Days after officially released statistics indicated a 3.9 percent decline in inflation, a scarcity of edible oil, sugar and soft drinks hits the public.
In the Central Statistical Agency’s (CSA) January 2012 report inflation went down to 32 percent from 35.9 as compared to the month of December 2011. Meanwhile, over the past two weeks sugar has been scarce in the market, pushing the price on the black market from 18 birr up to 20 birr.
A shop keeper Capital talked to said that he is unable to re-stock his store with sugar as he can’t get the product like before. The bulk distributors, according to this shop keeper, have increased their prices because of the shortages.
However, an official at the Sugar Corporation who preferred anonymity said that there is no shortage at this time.
“We have enough sugar in stock. So far we have not received any information about shortages,” the official told Capital in a telephone interview. In his view if there is a shortage in the market it is likely due to a distribution problem. The official added that sugar is distributed to the cooperatives and retail traders, and higher prices are likely the work of profiteers.
Soft drinks are also in short supply at the retail stores. Sources told Capital that production of Pepsi and Mirinda soft drinks has been hindered by water shortages. A one litre bottle of Pepsi has risen to 25 birr from 19 birr. It is also reportedly very difficult to find it in small kiosks. Capital learnt that the company which bottles Pepsi is on its way to completing a deep water well project inside its factory located in Tekle Haimanot area. The source also said that when the Tekle Haimanot Pepsi factory starts production at full capacity using the well water, the problem will be resolved.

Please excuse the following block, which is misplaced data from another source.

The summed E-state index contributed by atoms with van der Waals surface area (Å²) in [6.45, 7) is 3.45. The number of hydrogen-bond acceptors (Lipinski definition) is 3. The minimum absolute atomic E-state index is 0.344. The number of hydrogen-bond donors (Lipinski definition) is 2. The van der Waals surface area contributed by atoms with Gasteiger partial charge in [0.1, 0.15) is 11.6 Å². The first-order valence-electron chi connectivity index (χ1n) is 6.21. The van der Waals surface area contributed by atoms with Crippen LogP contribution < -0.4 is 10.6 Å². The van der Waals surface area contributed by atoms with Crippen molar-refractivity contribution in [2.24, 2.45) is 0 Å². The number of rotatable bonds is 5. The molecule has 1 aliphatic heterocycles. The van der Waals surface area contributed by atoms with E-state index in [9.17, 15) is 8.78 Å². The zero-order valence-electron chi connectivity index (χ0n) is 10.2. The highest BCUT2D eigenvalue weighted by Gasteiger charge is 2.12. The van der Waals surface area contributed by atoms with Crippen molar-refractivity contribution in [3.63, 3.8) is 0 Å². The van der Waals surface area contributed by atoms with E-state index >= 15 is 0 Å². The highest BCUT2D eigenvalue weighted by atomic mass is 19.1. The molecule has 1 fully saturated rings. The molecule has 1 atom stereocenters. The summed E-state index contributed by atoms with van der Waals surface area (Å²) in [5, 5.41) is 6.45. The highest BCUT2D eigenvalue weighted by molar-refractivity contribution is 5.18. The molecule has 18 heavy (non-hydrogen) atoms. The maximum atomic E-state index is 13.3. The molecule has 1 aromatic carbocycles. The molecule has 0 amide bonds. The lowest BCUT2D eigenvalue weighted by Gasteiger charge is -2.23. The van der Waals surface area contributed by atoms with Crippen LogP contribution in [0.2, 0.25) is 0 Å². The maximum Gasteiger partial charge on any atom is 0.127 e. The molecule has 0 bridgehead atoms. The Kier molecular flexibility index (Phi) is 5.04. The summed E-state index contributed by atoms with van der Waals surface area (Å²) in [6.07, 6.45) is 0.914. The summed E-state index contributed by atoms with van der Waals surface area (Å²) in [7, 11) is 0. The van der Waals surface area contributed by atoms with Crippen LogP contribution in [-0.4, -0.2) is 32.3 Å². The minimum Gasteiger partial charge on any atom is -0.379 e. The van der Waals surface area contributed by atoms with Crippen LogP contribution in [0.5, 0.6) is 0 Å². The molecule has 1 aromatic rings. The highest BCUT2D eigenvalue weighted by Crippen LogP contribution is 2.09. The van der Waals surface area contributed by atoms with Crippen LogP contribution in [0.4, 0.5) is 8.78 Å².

Meanwhile, the price of Coca Cola as well rose in retail shops from 4.60 birr to seven birr. Sources at the East Africa Bottling Company said that there is no shortage in the supply line, and an increase of price at the retail level is liable to be punished by extraction of license to sell, Capital learnt.
The shortages of oil may be explained by the entrance of the almost two months’ long Orthodox Christian fasting season. The price of the local oil was 40 birr before fasting began last Monday, February 20.It now rose by six birr. Imported oil prices vary between 25 birr to 70 birr per litre. Despite the CSA report suggesting that the annual food inflation rate slowed to 41.4 percent in January, 2012 from 46.7 percent in December, 2011 the price of food in eating establishments has been rising continuously.
Wheat, maize and sorghum prices are also expected to decline significantly because it is the harvest season. But no price decrease has been observed in the market, according to the CSA. The price of wheat and sorghum is 900 birr per quintal (100 kg) in the market but the government subsidized wheat at Kebele shops is 280 birr per quintal. Subsidized sorghum is not available at Kebele shops. Nearly the same price has been observed for the last three months.